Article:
A very interesting and provocative reprint, the first volume of Integrity will be welcomed by all those desiring to delve deeply into such topics as: the history of the consciousness of the lay apostolate in the 20th century; the Catholic Action and Catholic Worker movements; and the theology and apologetics being promoted in the decades leading up to Vatican II.
Integrity was a Catholic magazine founded just after the Second World War. Arouca Press has obtained and begun to re-publish the entire ten-years-worth of issues in a multi-volume series. Aimed at Catholics who “are a little vague as to what constitutes a Christian lay life today,” its editors described it as a “lay magazine whose staff is Catholic” and strove to realize a “re-integration of religion and life in the modern world.” Published monthly between 1946 and 1956, it addressed “the problems of Catholic lay life: such problems as family life, psychiatry, women in contemporary society, education, the land movement, the movie, security and God’s providence, trends in medicine, inter-racial considerations, organic farming, work, and the radio.” Although it never had a large circulation in its own day, it represents a special historical record of Catholic thought in this era in the United States. Obviously an important source for understanding those times, it may prove helpful as we consider similar issues in our own times—or at least understand how we arrived at some of the attitudes we see in Catholicism today. So far three volumes of three issues each have been published by Arouca Press. Here I’ll take a look at the first volume.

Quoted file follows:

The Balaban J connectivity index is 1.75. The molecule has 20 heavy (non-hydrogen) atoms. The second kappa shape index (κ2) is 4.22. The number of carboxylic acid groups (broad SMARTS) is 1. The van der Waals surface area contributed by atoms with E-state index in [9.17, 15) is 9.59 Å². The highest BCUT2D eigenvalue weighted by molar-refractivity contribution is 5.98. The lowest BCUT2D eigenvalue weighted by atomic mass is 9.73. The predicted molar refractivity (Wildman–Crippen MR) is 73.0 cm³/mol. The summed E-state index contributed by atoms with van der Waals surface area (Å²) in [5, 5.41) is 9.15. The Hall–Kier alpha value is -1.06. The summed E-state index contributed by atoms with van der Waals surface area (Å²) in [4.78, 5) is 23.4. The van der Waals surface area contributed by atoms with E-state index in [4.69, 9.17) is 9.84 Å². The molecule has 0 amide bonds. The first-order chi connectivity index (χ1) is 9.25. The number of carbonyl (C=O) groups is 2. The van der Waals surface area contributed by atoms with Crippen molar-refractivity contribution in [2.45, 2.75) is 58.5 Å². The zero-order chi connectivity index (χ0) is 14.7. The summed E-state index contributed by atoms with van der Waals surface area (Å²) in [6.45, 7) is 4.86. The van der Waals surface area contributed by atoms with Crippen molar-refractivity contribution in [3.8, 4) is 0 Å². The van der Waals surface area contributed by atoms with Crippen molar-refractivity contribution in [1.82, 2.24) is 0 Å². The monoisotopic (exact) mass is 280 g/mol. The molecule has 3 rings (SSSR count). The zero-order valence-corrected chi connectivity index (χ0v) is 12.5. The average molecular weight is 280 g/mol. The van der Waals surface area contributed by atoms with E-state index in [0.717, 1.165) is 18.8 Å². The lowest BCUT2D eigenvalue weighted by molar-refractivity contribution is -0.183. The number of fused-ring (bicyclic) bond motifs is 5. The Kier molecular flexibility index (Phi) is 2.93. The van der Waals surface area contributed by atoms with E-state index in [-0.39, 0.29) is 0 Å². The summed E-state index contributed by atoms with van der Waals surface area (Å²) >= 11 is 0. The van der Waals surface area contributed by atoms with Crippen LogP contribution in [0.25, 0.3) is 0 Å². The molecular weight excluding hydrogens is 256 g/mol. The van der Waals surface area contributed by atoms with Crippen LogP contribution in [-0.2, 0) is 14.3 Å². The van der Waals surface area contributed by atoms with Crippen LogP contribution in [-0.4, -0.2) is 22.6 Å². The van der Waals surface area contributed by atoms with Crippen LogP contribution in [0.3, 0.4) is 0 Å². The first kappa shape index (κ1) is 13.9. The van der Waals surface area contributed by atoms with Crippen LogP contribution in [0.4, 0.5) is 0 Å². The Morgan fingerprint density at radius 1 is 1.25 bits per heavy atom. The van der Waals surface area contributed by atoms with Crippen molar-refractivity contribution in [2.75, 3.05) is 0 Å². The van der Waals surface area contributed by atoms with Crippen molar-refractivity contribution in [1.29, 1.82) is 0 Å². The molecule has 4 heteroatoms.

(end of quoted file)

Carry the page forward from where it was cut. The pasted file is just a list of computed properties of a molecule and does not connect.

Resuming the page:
I wish I could recommend Volume I (containing the first three issues of the magazine) as containing more answers than questions, but I don’t think I can. On the one hand, some aspects are so dated that they lose all helpfulness except for the historian; on the other hand, an activism which smells unbalanced (to me, at least) permeates many of the articles. Let’s look at a few examples.
I found in the first issue of Integrity, at least, that any practical advice in it is largely undermined by how much the world has changed for the worse since it was published. In its pages there is still the sense that the trend of modernity can be arrested before it gets worse. Eighty years later, with the downward rush exponentially increased, the idea that a sufficient number of workers espousing Catholic Action principles for evangelization could really change the face of American capitalism no longer seems grounded. But it is interesting to see that they still thought it was possible then. It could be a helpful data point in tracking the perceived Catholicity of our nation, for example.
There are some essays, however, which are excellent and still relevant. Dominican father Herbert Thomas Schwartz’s essay on Our Lady is notable for linking psychoanalysis with man’s search for mercy. By seeking to abolish guilt, Freudian psychology offers a false mercy at odds with the true mercy engendered by devotion to Mary, the Dominican says. This has particular relevance in the reign of a Pontiff who espouses mercy while seemingly trying to abolish sin after sin.
READ ON BELOW…Post-War Catholicism in the United States – OnePeterFive